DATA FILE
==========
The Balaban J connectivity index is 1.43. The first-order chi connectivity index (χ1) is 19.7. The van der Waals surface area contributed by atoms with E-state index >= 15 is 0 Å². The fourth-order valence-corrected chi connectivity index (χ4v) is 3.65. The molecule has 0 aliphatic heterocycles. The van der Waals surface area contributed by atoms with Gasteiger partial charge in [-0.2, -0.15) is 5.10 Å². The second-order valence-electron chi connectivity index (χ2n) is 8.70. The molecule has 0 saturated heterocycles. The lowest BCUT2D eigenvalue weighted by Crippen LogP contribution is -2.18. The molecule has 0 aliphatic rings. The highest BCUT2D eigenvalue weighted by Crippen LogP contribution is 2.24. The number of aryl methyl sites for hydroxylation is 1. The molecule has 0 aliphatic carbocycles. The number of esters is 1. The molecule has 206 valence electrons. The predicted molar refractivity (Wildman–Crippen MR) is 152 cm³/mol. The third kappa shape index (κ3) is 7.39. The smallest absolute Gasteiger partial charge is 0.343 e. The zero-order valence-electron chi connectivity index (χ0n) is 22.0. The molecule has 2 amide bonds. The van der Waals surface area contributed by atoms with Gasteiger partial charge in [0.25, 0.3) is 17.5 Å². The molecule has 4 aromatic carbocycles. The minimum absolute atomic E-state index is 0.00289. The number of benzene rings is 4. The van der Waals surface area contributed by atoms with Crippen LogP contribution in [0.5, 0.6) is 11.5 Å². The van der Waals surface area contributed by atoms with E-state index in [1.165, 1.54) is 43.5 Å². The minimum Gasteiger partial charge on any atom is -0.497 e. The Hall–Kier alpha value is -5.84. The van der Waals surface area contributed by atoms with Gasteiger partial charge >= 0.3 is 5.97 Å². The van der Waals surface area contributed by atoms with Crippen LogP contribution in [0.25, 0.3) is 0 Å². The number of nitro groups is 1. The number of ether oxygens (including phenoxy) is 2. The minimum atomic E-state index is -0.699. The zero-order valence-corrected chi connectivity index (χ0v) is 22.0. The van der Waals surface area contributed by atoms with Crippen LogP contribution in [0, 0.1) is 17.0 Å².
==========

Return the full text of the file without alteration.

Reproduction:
The Balaban J connectivity index is 1.43. The first-order chi connectivity index (χ1) is 19.7. The van der Waals surface area contributed by atoms with E-state index >= 15 is 0 Å². The fourth-order valence-corrected chi connectivity index (χ4v) is 3.65. The molecule has 0 aliphatic heterocycles. The van der Waals surface area contributed by atoms with Gasteiger partial charge in [-0.2, -0.15) is 5.10 Å². The second-order valence-electron chi connectivity index (χ2n) is 8.70. The molecule has 0 saturated heterocycles. The lowest BCUT2D eigenvalue weighted by Crippen LogP contribution is -2.18. The molecule has 0 aliphatic rings. The highest BCUT2D eigenvalue weighted by Crippen LogP contribution is 2.24. The number of aryl methyl sites for hydroxylation is 1. The molecule has 0 aliphatic carbocycles. The number of esters is 1. The molecule has 206 valence electrons. The predicted molar refractivity (Wildman–Crippen MR) is 152 cm³/mol. The third kappa shape index (κ3) is 7.39. The smallest absolute Gasteiger partial charge is 0.343 e. The zero-order valence-electron chi connectivity index (χ0n) is 22.0. The molecule has 2 amide bonds. The van der Waals surface area contributed by atoms with Gasteiger partial charge in [0.25, 0.3) is 17.5 Å². The molecule has 4 aromatic carbocycles. The minimum absolute atomic E-state index is 0.00289. The number of benzene rings is 4. The van der Waals surface area contributed by atoms with Crippen LogP contribution in [0.5, 0.6) is 11.5 Å². The van der Waals surface area contributed by atoms with E-state index in [1.165, 1.54) is 43.5 Å². The minimum Gasteiger partial charge on any atom is -0.497 e. The Hall–Kier alpha value is -5.84. The van der Waals surface area contributed by atoms with Gasteiger partial charge >= 0.3 is 5.97 Å². The van der Waals surface area contributed by atoms with Crippen LogP contribution in [0.25, 0.3) is 0 Å². The number of nitro groups is 1. The number of ether oxygens (including phenoxy) is 2. The minimum atomic E-state index is -0.699. The zero-order valence-corrected chi connectivity index (χ0v) is 22.0. The van der Waals surface area contributed by atoms with Crippen LogP contribution in [0, 0.1) is 17.0 Å².